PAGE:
In this essay, I position the logics of settler colonialism and the logics of space exploration dominion over both space on earth, and interplanetary space at the expense of Indigenous peoples. I then look to Indigenous conceptions of space as a potential foil to these colonial logics.
This essay argues that the COVID-19 pandemic simultaneously shapes and is shaped by the interconnected goals of indigenous politics. Thus, it is not possible to address it solely as a health emergency. It is connected to indigenous autonomy and self-determination. It is connected to the exploitation of land and the territory. It is connected to the rights of indigenous peoples to continue to exist and exercise their cultures.
Together, this piece contends that racial capitalist and settler colonial logics are (re)produced through digital mediations of the internet, such that digital geographies are ontologically and epistemologically always oriented around racial capitalism and settler colonialism.
The endless piling up of administrative decisions, regulations, and requirements, has produced another kind of spaces of waiting, where the precarities of living under the uncertainty and arbitrariness of occupation are recognized without alleviation. It is hardly a surprise significant portion of the practices of postponement and delay take place near the proliferating settlements.
Emilie Cameron’s "Far Off Metal River" is a masterful and carefully written book that addresses pressing theoretical and methodological questions for postcolonial studies, nature-society relations, and Indigenous geographies. The book is situated in and around Kugluktuk, Nunavut, where it examines how southern relations with northern peoples and places have been constituted in and through story and storytelling.
Estes’ insurgent history demands that we reject the limp gestures of “reconciliation” and “reparations” symbolically extended by the settler state, and that we instead work to return the land to its original caretakers, and with it, a new world and a way out of climate catastrophe and colonial relations.
The book is focused on long-standing anticolonial struggles in territory that is, at least as the colonial powers-that-be understand it, in the western part of the province of Québec, about three hours’ drive north of the Canadian national capital in Ottawa, Ontario.
Using archival documents, this article accounts for the colonial politics necessary to bring Colorado River water into Phoenix and Tucson. It highlights how the following moments worked to enlarge Arizona’s population and power while denying Diné water claims: the 1922 Colorado Compact, Arizona’s 1960s campaign for the Central Arizona Project, and recent Indian water settlements between Arizona and Navajo Nation.
My direction in contemplating both settler colonialism and its undoing is at least twofold: first, to think through the urgent interventions of Black feminism to develop a means of centering processes and relations of social reproduction—in ways distinctive from Indigenous studies frameworks and yet, in that difference, generative from any standpoint to clarify--and second, to elaborate what such perspectives yield for rethinking social death discourse, multiple regimes of captivity, and the intimacies involved in making race, space, and social life that escapes.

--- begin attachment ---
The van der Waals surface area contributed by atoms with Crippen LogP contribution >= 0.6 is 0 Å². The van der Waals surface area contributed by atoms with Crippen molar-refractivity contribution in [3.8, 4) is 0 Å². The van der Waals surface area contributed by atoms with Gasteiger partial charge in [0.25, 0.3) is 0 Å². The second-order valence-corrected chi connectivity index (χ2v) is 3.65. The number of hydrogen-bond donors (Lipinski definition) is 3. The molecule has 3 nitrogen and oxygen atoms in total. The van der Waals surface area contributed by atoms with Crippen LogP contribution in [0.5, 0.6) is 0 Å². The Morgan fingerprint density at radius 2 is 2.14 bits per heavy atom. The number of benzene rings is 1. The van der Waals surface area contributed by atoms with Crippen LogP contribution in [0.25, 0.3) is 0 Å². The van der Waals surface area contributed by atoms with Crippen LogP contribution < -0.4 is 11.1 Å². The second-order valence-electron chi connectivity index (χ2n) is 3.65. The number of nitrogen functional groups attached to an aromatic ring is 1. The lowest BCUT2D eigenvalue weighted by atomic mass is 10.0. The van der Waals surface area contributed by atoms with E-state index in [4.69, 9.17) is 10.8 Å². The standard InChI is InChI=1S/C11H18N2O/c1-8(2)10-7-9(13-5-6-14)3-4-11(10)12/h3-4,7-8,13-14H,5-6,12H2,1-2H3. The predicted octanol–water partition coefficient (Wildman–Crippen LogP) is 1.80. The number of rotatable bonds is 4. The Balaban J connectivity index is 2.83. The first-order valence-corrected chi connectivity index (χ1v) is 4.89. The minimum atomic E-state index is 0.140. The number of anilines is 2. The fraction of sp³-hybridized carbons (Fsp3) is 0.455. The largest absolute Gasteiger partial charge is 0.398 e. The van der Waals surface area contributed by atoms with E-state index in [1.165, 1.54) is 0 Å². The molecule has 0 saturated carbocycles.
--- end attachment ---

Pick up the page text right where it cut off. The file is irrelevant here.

This article by Meredith Alberta Palmer examines the politics of race, indigeneity, and landscape in US American enactments of property in the homelands of the Haudenosaunee.
This paper considers how notions of beauty and performances at pageants transform as they move across different colonial times and spaces. It examines how gender, racial, and sexual subjectivities take shape among cisgender Filipina women who participate and organize community-based pageants on the traditional and ancestral territories of the Musqueam, Skxwú7mesh, and Tsleil-Waututh peoples (Vancouver, Canada).
In Uqsuqtuuq (Gjoa Haven, Nunavut), we worked with Uqsuqtuurmiut (people of Uqsuqtuuq) on local priorities of caribou and well-being.
Writings that critically engage the ongoing conditions of coloniality and its effects. Entries in this section may also speculate on intellectual, political and organizational tactics that work to resist coloniality, colonization and colonialism’s effects in the present.
Examines the evolving social, ecological, cultural and geopolitical impacts of energy systems and resource extraction, with particular emphasis on the spatial relationships that structure the extraction, production, distribution and consumption of energy and other natural resources and raw materials
Chronicles past, present, and potential impacts of technoscientific development on the production of space. Provides critical looks into how scientific disciplines and industries influence how we analyze, categorize, experience, interpret, navigate, and represent that which we call space.
Investigates the spatial implications of the mass production, consumption, and disposal of digital media. Core areas of study include the environmental impacts, industrial landscapes, infrastructures, political transformations, social activities, and subjectivities particular to the digital age.
Charts the role that maps and various other forms of geo-visualisation play in the production of space. Offers a critical forum for investigating older modes of cartographic representation as well as newer approaches to big data and the politics of algorithmic and other data-driven processes.
Investigates relations between policing (narrowly and broadly understood), incarceration, and the production of space and spatial knowledge. Borders, criminalized neighborhoods, detention centers, heavily securitized areas, internment camps, jails, prisons, rendition sites, and the spatial relations that they rely on and produce are explored as sites of power and subversion.